Triptonide effectively suppresses gastric tumor growth and metastasis through inhibition of the oncogenic Notch1 and NF-κB signaling pathways


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Abstract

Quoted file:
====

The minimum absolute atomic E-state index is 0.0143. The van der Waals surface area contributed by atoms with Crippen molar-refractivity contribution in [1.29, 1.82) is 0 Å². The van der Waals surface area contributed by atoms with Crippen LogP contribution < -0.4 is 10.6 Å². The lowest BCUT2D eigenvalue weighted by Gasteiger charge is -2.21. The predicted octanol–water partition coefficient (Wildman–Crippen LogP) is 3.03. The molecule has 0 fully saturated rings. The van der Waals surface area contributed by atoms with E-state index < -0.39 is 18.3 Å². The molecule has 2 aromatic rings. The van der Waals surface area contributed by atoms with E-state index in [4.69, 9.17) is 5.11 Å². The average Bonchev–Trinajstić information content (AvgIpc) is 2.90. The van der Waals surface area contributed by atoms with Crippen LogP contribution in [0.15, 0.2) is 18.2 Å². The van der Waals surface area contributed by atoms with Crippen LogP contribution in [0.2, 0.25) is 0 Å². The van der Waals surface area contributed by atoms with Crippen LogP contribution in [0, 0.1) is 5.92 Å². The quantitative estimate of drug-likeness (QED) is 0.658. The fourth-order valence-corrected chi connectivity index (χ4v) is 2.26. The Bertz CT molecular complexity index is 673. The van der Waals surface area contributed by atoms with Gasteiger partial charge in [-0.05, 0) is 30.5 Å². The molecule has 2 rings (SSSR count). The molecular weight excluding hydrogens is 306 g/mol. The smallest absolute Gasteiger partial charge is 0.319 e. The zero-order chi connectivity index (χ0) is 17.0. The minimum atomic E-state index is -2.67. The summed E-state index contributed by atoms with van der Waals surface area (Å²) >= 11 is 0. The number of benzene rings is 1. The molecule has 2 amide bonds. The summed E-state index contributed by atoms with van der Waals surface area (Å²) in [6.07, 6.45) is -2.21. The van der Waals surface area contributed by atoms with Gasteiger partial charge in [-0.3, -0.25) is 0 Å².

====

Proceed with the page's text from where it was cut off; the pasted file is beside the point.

Gastric cancer ranks as the third leading cause of cancer-related death worldwide. The uncontrolled tumor growth and robust metastasis are key factors to cause the cancer patient death. Mechanistically, aberrant activation of Notch and NF-κB signaling pathways plays pivotal roles in the initiation and metastasis of gastric cancer. Despite great efforts have been made in recent decades, the effective drug against the advanced and metastatic gastric cancer is still lacking in the clinical setting. In this study, we found that triptonide, a small molecule (MW358) purified from the traditional Chinese medicinal herb Tripterygium wilfordii Hook F, effectively suppressed tumor growth and metastasis in xenograft mice without obvious toxicity at the doses we tested, resulting in potent anti-gastric cancer effect with low toxicity. Triptonide markedly inhibited human metastatic gastric cancer cell migration, invasion, proliferation, and tumorigenicity. Molecular mechanistic studies revealed that triptonide significantly reduced Notch1 protein levels in metastatic gastric cancer cells through degrading the oncogenic protein Notch1 via the ubiquitin-proteasome pathway. Consequently, the levels of Notch1 downstream proteins RBPJ, IKKα, IKKβ were significantly diminished, and nuclear factor-kappa B (NF-κB) phosphorylation was significantly reduced. Together, triptonide effectively suppresses gastric cancer growth and metastasis via inhibition of the oncogenic Notch1 and NF-κB signaling pathways. Our findings provide a new strategy and drug candidate for treatment of the advanced and metastatic gastric cancer.HighlightsGastric tumor growth and metastasis in xenograft mice are suppressed by triptonide.Triptonide reduces gastric cancer cell migration, invasion, and tumorigenicity.Triptonide inhibits Notch1 and NF-κB signaling pathways in gastric cancer.Our findings provide a new strategy and drug candidate for cancer therapy.

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